Read any column about Hungary today and it will tell you how Prime Minister Viktor Orban is tearing up checks and balances and asserting one-sided control over Hungary’s democratic institutions. The European Union, the IMF, the Venice Commission and the U.S. government have all responded, demanding changes in many of the laws hastily waved through Hungary’s Fidesz-dominated parliament.

European Commission President José Manuel Barroso met Mr. Orban again in Brussels on Tuesday, in their latest attempt to resolve outstanding political issues in order to clear the way for financial talks between Hungary and the IMF. The delay is costly to both sides: The absence of an IMF agreement makes it more expensive for Hungary to borrow. It also raises the risks to the EU as a whole of having yet another member on the financial brink.

Within Hungary, the response to EU political critiques has varied. While Hungary’s liberal opposition has welcomed the Western push-back against Fidesz, conservative Hungarians reject the criticism, believing that its domestic reforms are needed precisely to protect Hungarian democracy in the face of corrupt former communists. Western criticisms have given rise to sharp anti-EU sentiment in the public, bolstering the fortunes of the far-right Jobbik Party just when the world needs Hungary to reinforce its European and trans-Atlantic ties.

The West should take a deep breath. Democracy is an experiment. It is evolutionary; it requires constant adjustment. It does not take only one form, and it does not move in a straight-line progression. Americans know that from our own experience right up to the present day.

Hungary also fits within that framework: trying to fix problems, making mistakes along the way, trying again. But that’s the nature of democracy. “A more perfect union” means precisely that the union is never perfect.

A dose of humility is therefore in order. In America, we constantly argue over fundamental questions about democracy. Should our government be able to force people to buy insurance? Should government decide whether a gay marriage is in fact a marriage? Do women have the right to choose an abortion? Does it challenge U.S. checks and balances for a president to suggest that “unelected judges” should not overturn a law passed by an elected Congress?

All legitimate questions. None of this makes America less of a democracy—just the opposite. It makes us exactly what a democracy is—a messy, competitive, emotional, hardscrabble and evolving way of making sure the compact between society and government stays fresh.

Likewise, throughout Europe, one sees issues that affect democratic practice, as well as echoes of nationalist sentiment. For instance, both France and Italy recently expelled Roma to the East. Neither the U.S. or the EU protested. But equally, we don’t worry much about democracy in either place.

Most European nations are wrestling with a similarly difficult list of constitutional questions. Can Europe solve its own budget and debt crisis? An Italian prime minister owned most of the country’s television media. Should the EU or U.S. therefore have sanctioned Italy? Is it good democratic practice for the EU to replace the Greek and Italian governments without an election? In the U.K., social media users have been arrested for “hate speech.” But is anyone seriously worried about free speech in the U.K.?

The answer to such questions inevitably revolves around matters of degree and context. Established democracies have all gone through evolution. We may disagree over big issues, but we are all firmly rooted. That is just the kind of sympathetic understanding with which we should also look at Hungary.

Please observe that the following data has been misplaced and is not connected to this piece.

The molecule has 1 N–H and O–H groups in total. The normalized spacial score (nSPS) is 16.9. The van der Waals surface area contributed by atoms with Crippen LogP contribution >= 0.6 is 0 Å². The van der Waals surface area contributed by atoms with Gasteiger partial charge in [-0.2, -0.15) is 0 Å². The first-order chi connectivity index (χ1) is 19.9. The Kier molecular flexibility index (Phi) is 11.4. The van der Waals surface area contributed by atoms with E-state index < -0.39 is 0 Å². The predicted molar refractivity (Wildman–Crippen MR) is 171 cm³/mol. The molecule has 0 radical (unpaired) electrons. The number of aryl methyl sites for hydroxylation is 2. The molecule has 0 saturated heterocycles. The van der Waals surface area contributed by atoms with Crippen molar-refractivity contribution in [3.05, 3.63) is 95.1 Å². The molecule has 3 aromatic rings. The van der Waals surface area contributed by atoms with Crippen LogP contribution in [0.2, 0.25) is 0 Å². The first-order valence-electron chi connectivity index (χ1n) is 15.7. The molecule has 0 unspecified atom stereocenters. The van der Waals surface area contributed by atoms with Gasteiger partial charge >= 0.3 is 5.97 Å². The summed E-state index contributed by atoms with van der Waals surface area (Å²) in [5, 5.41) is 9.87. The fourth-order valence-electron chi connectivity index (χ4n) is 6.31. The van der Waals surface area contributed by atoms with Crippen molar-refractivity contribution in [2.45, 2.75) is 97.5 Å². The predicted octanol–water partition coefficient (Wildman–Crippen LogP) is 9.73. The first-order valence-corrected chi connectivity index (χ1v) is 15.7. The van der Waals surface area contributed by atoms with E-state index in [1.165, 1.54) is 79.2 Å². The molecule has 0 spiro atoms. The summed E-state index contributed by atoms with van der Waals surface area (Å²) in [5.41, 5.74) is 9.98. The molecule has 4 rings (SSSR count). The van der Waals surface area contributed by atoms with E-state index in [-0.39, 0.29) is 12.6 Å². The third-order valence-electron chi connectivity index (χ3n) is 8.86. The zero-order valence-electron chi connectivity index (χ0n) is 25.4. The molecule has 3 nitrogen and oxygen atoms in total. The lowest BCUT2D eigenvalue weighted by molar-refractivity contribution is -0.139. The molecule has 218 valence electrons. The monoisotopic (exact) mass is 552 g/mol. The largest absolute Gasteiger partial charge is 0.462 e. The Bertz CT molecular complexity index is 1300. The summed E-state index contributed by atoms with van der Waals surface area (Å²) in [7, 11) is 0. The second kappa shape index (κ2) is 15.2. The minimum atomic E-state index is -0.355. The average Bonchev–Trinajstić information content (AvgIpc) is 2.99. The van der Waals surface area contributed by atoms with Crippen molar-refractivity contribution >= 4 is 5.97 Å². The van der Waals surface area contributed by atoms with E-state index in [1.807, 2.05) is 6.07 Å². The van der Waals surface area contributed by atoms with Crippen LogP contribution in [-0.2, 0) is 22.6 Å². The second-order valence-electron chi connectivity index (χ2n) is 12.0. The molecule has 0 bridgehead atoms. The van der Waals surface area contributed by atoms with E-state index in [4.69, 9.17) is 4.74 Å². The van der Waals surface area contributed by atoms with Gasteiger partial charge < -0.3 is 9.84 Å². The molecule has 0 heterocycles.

No one would suggest that all the new Hungarian reforms and laws are perfect or even sensible. Quite the contrary—there should and indeed are lively debates about them, and many have been amended.

Further change is still needed, on preserving the independence of the central bank and the judiciary, for example. But we should recognize that Hungary is like the rest of us: We are witnessing struggles within a democracy, not against it.

So what is to be done? First, we should show a bit more humility and tolerance, both within Hungary and internationally. After all, we are all on the same side.

We should listen to each other more—internationally and within Hungary. And Hungarians should try to restore that culture of politeness for which they used to be renowned.

We should constantly seek self-correction. Of course it is possible to fix things once they become a problem. But it is even better to fix them before they become a problem.

We should show “a decent respect for the opinions of mankind.” The West should respect Hungary, and equally, the Hungarian government should explain itself better, making clear in its own words how it is fighting for our common cause of freedom. After all, 19th-century Hungarian freedom-fighter Lajos Kossuth spent a lot of time doing just that.

Democracy can indeed go off the rails. Look at Russia, or Belarus, or even Ukraine. Hitler certainly unwound democracy in Germany. The cautionary tales are real.

But Hungary is nowhere near such an unraveling. I believe in Hungary and the Hungarian people. I know that Hungarians cherish freedom and democracy, and will fight to see them realized at home. I know that perfecting Hungary’s democracy is the intention of the government, the opposition, and the West as well. Democracy is never perfect—that’s why we have to keep working at it. Let’s try to do it together.

Kurt Volker, a former US ambassador to NATO, is a professor of practice at Arizona State University, a senior fellow at the Center for Transatlantic Relations, and a senior advisor at the Atlantic Council. This article originally appeared on The Wall Street Journal.